Cash at the end of fiscal 2019 was $1.5 billion, an increase of $742 million from the prior year. Cash from operations contributed $7.3 billion to the coffers, while investing activities used $1.2 million, mainly for capital expenditures related to equipment, facilities infrastructure and information technology. Financing activities used another $5.3 billion for dividends to stockholders and the company's stock repurchase program.
With a change in presidential administrations, the US federal government has been more open to defense contractors like Lockheed Martin. The company is active in the nation's capital with its representatives visiting elected and military officials to get its name on government contracts. Lockheed is focused on capitalizing on its successful F-35 fighter jet program and investing in innovative new technologies to drive growth.
Lockheed relies on the F-35 jet fighter, in its fifth generation, to be a staple in military air groups around the world. It continues to ramp up production of the fighter; in 2018, it opened a new 65,000-square-foot parts manufacturing plant in Pinellas Park, FL and expanded its facility in Johnstown, PA for final finish work on the F-35. It also moved its F-16 production from its Fort Worth, Texas manufacturing facility to Greenville, SC to make more room for F-35 production.
In addition to the F-35s, Lockheed is working on weapons systems upgrades in the F-22 Raptor for the US Air Force.
Brothers Allan and Malcolm Loughead (pronounced "Lockheed") started their first aviation venture, the Alco Hydro-Aeroplane Company, in 1912. Alco's first product, the Model G floatplane, didn't sell. In 1916 the brothers relocated from Santa Barbara to San Francisco and formed the Loughead Aircraft Manufacturing Company. That company's first product, the F-1 seaplane, made a successful debut in early 1918, but the end of WWI effectively ended the potential market for the F-1. Loughead Aircraft went bankrupt in 1921.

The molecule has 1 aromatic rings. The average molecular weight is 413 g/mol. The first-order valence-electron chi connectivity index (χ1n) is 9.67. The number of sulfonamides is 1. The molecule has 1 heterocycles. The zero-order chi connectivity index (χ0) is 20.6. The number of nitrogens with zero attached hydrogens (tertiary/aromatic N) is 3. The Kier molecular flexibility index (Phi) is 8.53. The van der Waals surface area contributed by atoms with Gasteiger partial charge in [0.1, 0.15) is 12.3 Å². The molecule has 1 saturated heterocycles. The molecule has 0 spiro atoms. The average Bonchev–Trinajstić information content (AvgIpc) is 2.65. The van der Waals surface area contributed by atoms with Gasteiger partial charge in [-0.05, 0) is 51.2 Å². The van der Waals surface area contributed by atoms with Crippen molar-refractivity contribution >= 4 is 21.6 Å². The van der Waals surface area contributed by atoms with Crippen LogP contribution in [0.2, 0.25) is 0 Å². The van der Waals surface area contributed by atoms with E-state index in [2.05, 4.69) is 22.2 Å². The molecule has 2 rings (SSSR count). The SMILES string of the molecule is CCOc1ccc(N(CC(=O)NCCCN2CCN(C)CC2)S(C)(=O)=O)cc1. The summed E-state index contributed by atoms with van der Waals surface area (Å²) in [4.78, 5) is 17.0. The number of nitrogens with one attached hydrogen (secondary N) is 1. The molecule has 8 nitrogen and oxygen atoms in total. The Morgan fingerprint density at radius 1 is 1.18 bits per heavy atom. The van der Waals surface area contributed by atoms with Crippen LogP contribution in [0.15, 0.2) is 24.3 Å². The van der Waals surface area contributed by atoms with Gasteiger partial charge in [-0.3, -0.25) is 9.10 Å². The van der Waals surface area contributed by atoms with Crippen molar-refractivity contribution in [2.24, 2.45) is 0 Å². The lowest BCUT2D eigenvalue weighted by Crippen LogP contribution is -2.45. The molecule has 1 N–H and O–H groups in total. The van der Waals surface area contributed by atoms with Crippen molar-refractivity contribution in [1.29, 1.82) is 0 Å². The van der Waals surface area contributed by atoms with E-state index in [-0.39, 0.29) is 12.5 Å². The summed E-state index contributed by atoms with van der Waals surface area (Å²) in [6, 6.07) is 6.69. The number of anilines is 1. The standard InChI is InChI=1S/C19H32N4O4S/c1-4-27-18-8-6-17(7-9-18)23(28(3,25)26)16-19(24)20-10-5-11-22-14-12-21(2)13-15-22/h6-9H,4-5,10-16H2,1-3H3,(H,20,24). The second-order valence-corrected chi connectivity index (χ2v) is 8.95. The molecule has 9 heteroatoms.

The Loughead brothers joined Fred Keeler in 1926 to form the Lockheed Aircraft Company in Southern California. John Northrop (who later founded Northrop Corporation) designed Lockheed's first airplane, the Vega (flown by Amelia Earhart). The company was acquired in 1929 by Detroit Aircraft Corporation, which went bankrupt in 1931 as the Great Depression devastated the airplane industry.
Robert Gross, Carl Squier, and Lloyd Stearman bought Lockheed in 1932. The company produced such aviation classics as the P-38 Lightning fighter, the U-2 spy plane, and the SR-71 Blackbird spy plane. It also produced submarine-launched ballistic missiles (Polaris, 1958), military transports (C-5 Galaxy, 1968), and the L-1011 TriStar airliner (1971).
Glenn Martin started Martin Marietta in 1917. Martin Marietta made the first US-built bombers, as well as military and commercial flying boats. During the 1950s Martin Marietta made missiles, electronics, and nuclear systems. In 1961 it merged with American-Marietta Company (construction materials and chemical products).
Strapped with debt after defeating a hostile takeover by Bendix in 1982, Martin Marietta sold many of its businesses. It bought General Electric's aerospace business (1992) and became part of Lockheed in 1995.
244 Terminal Rd
Greenville, SC 29605-5508
Phone: 1 (864) 422-6262
Employer Type: Privately Owned
Human Resources Compliance and Regulatory: Janice Lehman
Employees (This Location): 1,200
Employees (All Locations): 8,200